If you’d like to have a logical explanation
for the repetition of this lunar system
we can say without a moment of hesitation
We’ll sing ‘em again, just in case you missed-’EM

Janus [JAY-nus] and Iapetus [eye-AP-eh-tuss].
oh my Epimetheus [epp-ee-MEE-thee-us].
Helene [heh-LEEN], Dione [dy-OH-nee], Pandora, Phoebe [FEE-bee] and Pan

Janus and Iapetus
don’t forget Hyperion [hy-PEER-ee-on]
and leaving out Calypso [ka-LIP-so] is a sin

If you’d like to have a logical explanation
For the naming of the moons of Saturn’s system
We can say without a moment of hesitation
Old mythology… is what we see

(remember the melody changes here!!)

But Mimas and Enceladus.
Atlas and Prometheus.
Janus and Iapetus
oh my Epimetheus
We’ll see ’em all, if we can.

That’s it — the entire mention of Coppedge’s contribution to the work at JPL. What an outrage that such a fine man should be demoted merely for hawking his creationism DVDs on the job!

Next Update: See Discovery Institute: Crazed over Coppedge.

Copyright © 2010. The Sensuous Curmudgeon. All rights reserved.

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19 responses to “David Coppedge vs. JPL (02 May 2010)

  1. Gabriel Hanna

    I’m sure he’s a fine computer technician and that nobody changes tapes better.

    I’d never knock a man for that. If he emptied the trash cans at JPL I’d not think less of him, if he did good work.

    And if he were right about the science, it wouldn’t matter what his job is.

    It’s that he’s wrong about the science, and pretending to be something he isn’t so he can mislead others.

  2. Gabriel Hanna says:

    It’s that he’s wrong about the science, and pretending to be something he isn’t so he can mislead others.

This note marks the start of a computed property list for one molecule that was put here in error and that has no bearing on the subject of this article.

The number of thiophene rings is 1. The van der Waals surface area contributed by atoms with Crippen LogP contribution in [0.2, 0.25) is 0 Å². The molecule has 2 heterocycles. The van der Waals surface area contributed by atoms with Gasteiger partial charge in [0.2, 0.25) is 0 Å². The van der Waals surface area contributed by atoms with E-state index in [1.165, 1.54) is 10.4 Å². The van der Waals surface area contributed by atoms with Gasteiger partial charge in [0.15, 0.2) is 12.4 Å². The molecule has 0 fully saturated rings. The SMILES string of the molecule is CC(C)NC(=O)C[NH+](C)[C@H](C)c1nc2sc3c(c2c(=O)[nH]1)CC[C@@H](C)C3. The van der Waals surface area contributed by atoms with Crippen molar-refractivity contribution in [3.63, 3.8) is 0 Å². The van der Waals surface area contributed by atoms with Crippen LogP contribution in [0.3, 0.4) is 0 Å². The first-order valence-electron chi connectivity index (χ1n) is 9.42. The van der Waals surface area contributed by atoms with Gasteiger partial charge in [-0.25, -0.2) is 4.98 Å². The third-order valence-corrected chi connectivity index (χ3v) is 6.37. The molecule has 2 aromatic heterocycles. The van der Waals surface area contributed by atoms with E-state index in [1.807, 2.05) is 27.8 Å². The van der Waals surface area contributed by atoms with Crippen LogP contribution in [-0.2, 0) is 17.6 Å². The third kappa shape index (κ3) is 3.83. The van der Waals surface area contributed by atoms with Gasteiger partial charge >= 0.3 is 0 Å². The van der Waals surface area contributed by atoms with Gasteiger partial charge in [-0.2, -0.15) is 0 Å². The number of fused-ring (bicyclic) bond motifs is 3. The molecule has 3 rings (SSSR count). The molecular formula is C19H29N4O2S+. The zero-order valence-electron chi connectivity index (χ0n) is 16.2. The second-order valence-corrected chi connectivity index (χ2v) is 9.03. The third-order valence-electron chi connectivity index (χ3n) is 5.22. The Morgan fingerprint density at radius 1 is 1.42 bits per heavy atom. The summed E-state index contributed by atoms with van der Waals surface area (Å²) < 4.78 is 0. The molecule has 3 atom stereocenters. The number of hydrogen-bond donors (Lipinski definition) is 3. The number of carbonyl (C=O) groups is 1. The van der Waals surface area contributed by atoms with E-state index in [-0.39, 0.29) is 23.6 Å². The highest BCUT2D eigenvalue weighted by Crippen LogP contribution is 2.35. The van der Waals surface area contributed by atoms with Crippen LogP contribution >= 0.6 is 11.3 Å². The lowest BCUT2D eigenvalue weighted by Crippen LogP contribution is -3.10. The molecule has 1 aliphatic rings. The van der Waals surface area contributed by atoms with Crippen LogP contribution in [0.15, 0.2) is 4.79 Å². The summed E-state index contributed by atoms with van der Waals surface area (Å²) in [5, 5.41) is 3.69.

I’m not sure he’s doing that. From what I see, he’s just a computer tech who runs around promoting creationism. Not a bad guy, but some of his co-workers probably find him annoying at times. His Discoveroid handlers are certainly blowing this thing way out of proportion, and Coppedge is going along with it, but I sense that he’s just a pawn.

  3. I sense that he’s just a pawn.

    Yes, he is, and so sad. But, that’s what you get for throwing your hand in with the DI.

    On the one hand, so sad.

    On the other hand, so what.

  4. It’s got a nice tune and a beat you can dance to. I’ll give it an 85!

  5. SY, you’d give it an 85? Why I’d not even give it a 42.

  6. Here is an interview with the ADF on the Michael Medved Show about David Coppedge:

  7. Thanks for the link, Papa Giorgio.

  8. Gabriel Hanna. I wanted to respond to you as you make a mistake that in conversation over the years I have noticed many make. So know I am not “calling you out” or “picking” on you specifically. However, you serve as almost a utilitarian whipping boy, or girl as it be.

    There are two sciences, so-to-speak. Origin science, or historical science – which includes our origins and many fields of sciences combined to weave a story. And there is working science, or hard science. Science that is repeatable, observable, and quantifiable, like – the atomic weight of something, the chemical make-up of another thing, etc.